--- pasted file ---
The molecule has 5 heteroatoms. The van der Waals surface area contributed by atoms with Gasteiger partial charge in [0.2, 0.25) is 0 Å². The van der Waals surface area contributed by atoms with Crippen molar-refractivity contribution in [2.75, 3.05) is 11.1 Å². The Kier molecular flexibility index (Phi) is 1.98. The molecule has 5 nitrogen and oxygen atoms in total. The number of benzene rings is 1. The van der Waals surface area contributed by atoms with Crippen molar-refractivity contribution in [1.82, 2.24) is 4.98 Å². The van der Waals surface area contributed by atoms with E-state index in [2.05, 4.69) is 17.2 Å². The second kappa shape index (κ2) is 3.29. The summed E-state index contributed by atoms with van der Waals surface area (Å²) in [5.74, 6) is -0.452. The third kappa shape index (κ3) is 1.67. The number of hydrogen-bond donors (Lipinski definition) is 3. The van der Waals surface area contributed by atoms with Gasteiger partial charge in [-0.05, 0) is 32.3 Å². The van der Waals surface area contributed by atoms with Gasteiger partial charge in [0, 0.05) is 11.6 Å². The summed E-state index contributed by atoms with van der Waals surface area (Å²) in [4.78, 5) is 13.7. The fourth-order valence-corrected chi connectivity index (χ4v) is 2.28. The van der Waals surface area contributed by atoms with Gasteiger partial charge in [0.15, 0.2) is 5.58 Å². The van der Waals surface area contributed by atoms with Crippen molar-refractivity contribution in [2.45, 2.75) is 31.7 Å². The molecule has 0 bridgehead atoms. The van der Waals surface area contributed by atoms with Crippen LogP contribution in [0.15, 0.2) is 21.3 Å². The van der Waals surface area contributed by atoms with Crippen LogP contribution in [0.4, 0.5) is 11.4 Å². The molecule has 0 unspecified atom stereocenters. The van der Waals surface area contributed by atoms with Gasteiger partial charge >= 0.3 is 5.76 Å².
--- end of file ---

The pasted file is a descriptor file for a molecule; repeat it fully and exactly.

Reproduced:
The molecule has 5 heteroatoms. The van der Waals surface area contributed by atoms with Gasteiger partial charge in [0.2, 0.25) is 0 Å². The van der Waals surface area contributed by atoms with Crippen molar-refractivity contribution in [2.75, 3.05) is 11.1 Å². The Kier molecular flexibility index (Phi) is 1.98. The molecule has 5 nitrogen and oxygen atoms in total. The number of benzene rings is 1. The van der Waals surface area contributed by atoms with Crippen molar-refractivity contribution in [1.82, 2.24) is 4.98 Å². The van der Waals surface area contributed by atoms with E-state index in [2.05, 4.69) is 17.2 Å². The second kappa shape index (κ2) is 3.29. The summed E-state index contributed by atoms with van der Waals surface area (Å²) in [5.74, 6) is -0.452. The third kappa shape index (κ3) is 1.67. The number of hydrogen-bond donors (Lipinski definition) is 3. The van der Waals surface area contributed by atoms with Gasteiger partial charge in [-0.05, 0) is 32.3 Å². The van der Waals surface area contributed by atoms with Gasteiger partial charge in [0, 0.05) is 11.6 Å². The summed E-state index contributed by atoms with van der Waals surface area (Å²) in [4.78, 5) is 13.7. The fourth-order valence-corrected chi connectivity index (χ4v) is 2.28. The van der Waals surface area contributed by atoms with Gasteiger partial charge in [0.15, 0.2) is 5.58 Å². The van der Waals surface area contributed by atoms with Crippen molar-refractivity contribution in [2.45, 2.75) is 31.7 Å². The molecule has 0 bridgehead atoms. The van der Waals surface area contributed by atoms with Crippen LogP contribution in [0.15, 0.2) is 21.3 Å². The van der Waals surface area contributed by atoms with Crippen LogP contribution in [0.4, 0.5) is 11.4 Å². The molecule has 0 unspecified atom stereocenters. The van der Waals surface area contributed by atoms with Gasteiger partial charge >= 0.3 is 5.76 Å².